Advent should be our reminder to fall speechless, to get out of the way, and listen.  We, too, will be given our voice.

You must give birth to your images.  They are the future waiting to be born.  Fear not the strangeness you feel.  The future must enter you long before it happens.  Just wait for the birth, for the hour of new clarity.” (Rainer Maria Rilke)

FOR TODAY:  Shhhh!  Fall silent and let the Lord give you your voice.

Grace and Peace,

Shelli

Silencing the Frenzy

dreamstimefree_2009266120But the Lord is in his holy temple; let all the earth keep silence before him! (Habakkuk 2:20)

Well, tis the season!  THIRTEEN MORE DAYS!!! 20% OFF ONE DAY ONLY!!!  FREE SHIPPING TODAY ONLY!  FIRST 100 CUSTOMERS RECEIVE A FREE ______________ [I don’t know, just fill in the blank!]  The truth is, we are frenzied!  We live at a frenzied pace with which, truth be known, none of us can keep up.  I think about my last couple of days.  I haven’t even been able to breathe. Today I decorated five Christmas trees (one big one, four small ones), straightened my house, decorated all over the house, made a cheesecake, and now I’m writing this really late blog. Oh yeah…I wrote a sermon too! I think it’s just a conspiracy to keep us from dancing!  (Sorry this is so late in the day!)

But, think about it–we’re probably not the first people on the planet to live frenzied.  Think back–”Joseph, you’ll need to spend the next few days and take off from your carpenter’s job (unpaid, I’m guessing) and pop over to Bethlehem to pay this new tax that we’ve concocted.  We hope that works for you. Oh?  Your wife is about to go into labor?  And, really, she is birthing the salvation of the world, the Son of the God, the Messiah?  Well, that’s great, but you still need to pay your taxes on time or we can garnish your wages or take your house or throw you into one of those new Roman prisons.”  And so they went–Mary and Joseph, supposedly on a donkey or a mule or something of the like.  They arrived in Bethlehem.  But apparently everyone had gotten the same notice.  Do you believe all this traffic?  Why didn’t we make a reservation?  (Oh, really, Joseph?  What were you thinking?) Where is that first century Groupon when you need it?  Mary, I know this is hard.  I PROMISE that I will find a place for us to spend the night.  You’re WHAT?  NOW?  Are you kidding me?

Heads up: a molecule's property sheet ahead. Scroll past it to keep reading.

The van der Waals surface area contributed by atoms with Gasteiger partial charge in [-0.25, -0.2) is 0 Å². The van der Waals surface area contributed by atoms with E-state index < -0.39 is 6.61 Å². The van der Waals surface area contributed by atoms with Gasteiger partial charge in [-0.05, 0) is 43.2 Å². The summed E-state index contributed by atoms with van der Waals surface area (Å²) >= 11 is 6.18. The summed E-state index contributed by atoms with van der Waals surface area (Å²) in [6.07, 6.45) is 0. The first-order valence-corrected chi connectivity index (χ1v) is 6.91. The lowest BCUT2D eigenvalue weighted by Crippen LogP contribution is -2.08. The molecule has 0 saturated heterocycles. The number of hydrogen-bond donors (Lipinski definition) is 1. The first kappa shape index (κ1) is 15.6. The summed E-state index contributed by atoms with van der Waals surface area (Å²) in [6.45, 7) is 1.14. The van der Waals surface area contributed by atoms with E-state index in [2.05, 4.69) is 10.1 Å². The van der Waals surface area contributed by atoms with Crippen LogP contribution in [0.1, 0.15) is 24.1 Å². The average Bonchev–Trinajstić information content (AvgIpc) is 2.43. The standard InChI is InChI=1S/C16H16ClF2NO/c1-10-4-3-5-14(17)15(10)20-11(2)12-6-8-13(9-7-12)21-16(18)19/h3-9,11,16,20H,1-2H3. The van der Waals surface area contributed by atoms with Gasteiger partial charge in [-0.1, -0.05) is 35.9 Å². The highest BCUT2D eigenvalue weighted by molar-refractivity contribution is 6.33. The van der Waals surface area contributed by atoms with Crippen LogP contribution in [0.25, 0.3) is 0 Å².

We all know the story.  There would be no room.  There would be frenzy.  And so we made do.  We took what we could get–a sort of back room filled with hay and cast-off blankets.  It was filled with animals cowering from the cold.  And there Jesus was born into the frenzy of the world.  Truth be known–there was never calm but there was always peace.  But the point is that God still came–came into the frenzy of the world.  God does not wait until everything is calm and together.  God does not come because you have all the decorations up; God does not come because you finally have all the gifts wrapped; and God does not come because the world is ready, because the world is at peace. God just comes, frenzy and all.  And all we have to do is put on our dancing shoes!

So, THIS Advent, let go of the frenzy and remember…the Lord is already in the temple…the Lord has already come…God is just waiting for us to notice.
There is nothing so much like God in all the universe as silence. (Meister Eckhart)

 

Grace and Peace,

 

Shelli